tldr; official python docs
Unlocking the door to knowledge requires the right keys: curiosity, persistence, and a sprinkle of passion. Learning isn't a task, it's an adventure waiting to be embraced.
Python being one of the most used language in programming is surprisingly one of the easiest to learn as well.
Before we start, we need to set you up with your Python interpreter as well as the IDE you will be using.
Go to https://www.python.org/downloads/ and find the version that fits you (or is required for your project/company). If you are looking for the latest version then the Download Python 3.12.0 is all you need to get started.
After downloading the setup you need to install it on your PC.
I recommend checking the checkbox that asks you to add python to PATH variable.
Python is already installed in Linux but usually it's the Python2 instead of the new Python3
Although, you can use the terminal to install the latest version as well. on Ubuntu it is.
sudo apt-get update
sudo apt-get install python3.12
In general, the Mac OS x systems have already installed a version of python, which can be used.
Use this official website to download python.
If you want another, you can use brew.
brew install pyenv
pyenv install 3.12.0
NOTE: Most of the time you don't really need to use the terminal to install python and you can get away with it using the python.org website itself.
IDK Just use whatever you like...
Personally, I use VSCode. Don't ask why. I just use it.
If you really are serious about Python then maybe it's better to choose a good IDE from the start and use that and learn its shortcuts since shortcuts help you speed up your productivity a lot than what you think it does.
Following are some of the IDEs out there.
- Visual Studio Code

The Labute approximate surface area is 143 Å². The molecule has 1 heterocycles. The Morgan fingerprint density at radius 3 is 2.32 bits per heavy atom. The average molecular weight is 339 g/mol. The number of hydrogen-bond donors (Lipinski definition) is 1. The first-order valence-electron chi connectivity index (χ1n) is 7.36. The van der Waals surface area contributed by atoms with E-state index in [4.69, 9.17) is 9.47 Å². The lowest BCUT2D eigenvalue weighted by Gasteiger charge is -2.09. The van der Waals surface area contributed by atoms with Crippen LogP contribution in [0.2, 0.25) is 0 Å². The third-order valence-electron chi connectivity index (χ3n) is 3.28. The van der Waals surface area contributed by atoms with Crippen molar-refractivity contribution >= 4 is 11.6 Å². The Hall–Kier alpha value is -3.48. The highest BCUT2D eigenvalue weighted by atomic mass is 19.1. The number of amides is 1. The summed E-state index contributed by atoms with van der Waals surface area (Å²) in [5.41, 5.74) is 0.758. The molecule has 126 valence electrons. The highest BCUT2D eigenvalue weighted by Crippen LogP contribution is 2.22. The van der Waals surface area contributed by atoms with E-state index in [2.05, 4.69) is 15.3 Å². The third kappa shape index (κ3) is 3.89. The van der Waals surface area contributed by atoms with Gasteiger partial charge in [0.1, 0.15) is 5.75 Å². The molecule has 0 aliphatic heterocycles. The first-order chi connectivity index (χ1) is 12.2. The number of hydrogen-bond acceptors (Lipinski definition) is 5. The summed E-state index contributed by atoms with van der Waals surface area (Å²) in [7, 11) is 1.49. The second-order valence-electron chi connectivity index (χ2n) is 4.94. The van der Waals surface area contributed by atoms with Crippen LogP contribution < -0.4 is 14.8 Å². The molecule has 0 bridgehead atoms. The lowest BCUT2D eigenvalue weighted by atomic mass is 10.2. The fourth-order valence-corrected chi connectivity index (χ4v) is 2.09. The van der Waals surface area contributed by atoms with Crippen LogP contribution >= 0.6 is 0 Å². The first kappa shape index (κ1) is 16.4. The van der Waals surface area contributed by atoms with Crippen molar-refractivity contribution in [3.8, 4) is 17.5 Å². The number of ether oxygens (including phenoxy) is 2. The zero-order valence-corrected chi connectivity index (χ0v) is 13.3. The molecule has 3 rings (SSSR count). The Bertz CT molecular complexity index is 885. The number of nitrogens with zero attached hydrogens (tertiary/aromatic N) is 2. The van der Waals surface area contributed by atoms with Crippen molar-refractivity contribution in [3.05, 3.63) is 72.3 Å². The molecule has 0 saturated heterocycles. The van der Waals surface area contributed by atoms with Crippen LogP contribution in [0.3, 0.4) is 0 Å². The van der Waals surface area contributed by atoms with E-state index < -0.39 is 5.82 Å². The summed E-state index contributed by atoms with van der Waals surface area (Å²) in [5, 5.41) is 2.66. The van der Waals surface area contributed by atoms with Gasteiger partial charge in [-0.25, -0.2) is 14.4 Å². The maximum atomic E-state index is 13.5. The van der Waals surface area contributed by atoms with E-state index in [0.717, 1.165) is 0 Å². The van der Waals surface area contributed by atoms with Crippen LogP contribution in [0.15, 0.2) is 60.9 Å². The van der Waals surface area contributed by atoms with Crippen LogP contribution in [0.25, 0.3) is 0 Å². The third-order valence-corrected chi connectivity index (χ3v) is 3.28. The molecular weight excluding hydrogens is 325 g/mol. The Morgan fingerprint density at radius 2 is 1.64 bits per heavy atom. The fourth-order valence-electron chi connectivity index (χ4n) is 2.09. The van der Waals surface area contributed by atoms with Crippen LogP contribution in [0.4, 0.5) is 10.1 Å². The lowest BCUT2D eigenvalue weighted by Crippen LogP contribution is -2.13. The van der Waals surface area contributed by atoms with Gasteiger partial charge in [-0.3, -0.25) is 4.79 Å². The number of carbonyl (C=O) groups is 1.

Nothing is as good as the documentation of python itself. It is slow paced and teaches everything there is in python properly.
Maybe you are not into just plain text reading and you want some practice while you learn. For that you can use the following link. It has a playground feature where you can practice with an online interpreter as well.
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One of the best paid python Specialization out there.
Python is all about its library so learning how to use in-built libraries is a plus. I will recommend you to learn libraries like asyncio, math, datetime, time, hashlib, itertools, functools and unittest can greatly help you with your Competitive Programming or open source career.
Refer to the following link for official documentation on in-built libraries.
Learn how to install external libraries using pip from here.
Something quite important when it comes to programming is learning how about Data Structures and Algorithm. Although, I won’t recommend python for CP.
Without practice you won’t be able to remember what you learnt. You can look into GitHub for open-source projects to contribute into to improve your documentation and unit testing skills or you can look into the following websites to practice via problem questions.
Codewars: Good for both beginners as well as professionals. The website is filled with many questions and you can practice and get better in python using the website.
CodeBat: Code practice website. Quite basic but gets the job done.
I personally don’t recommend leetcode or hackerrank until you have completed DSA.
After all this, the journey in python isn’t still completed. There is a lot to learn even now. Mainly domain specific libraries.
I am a python developer with over 4 years of experience. You can find me here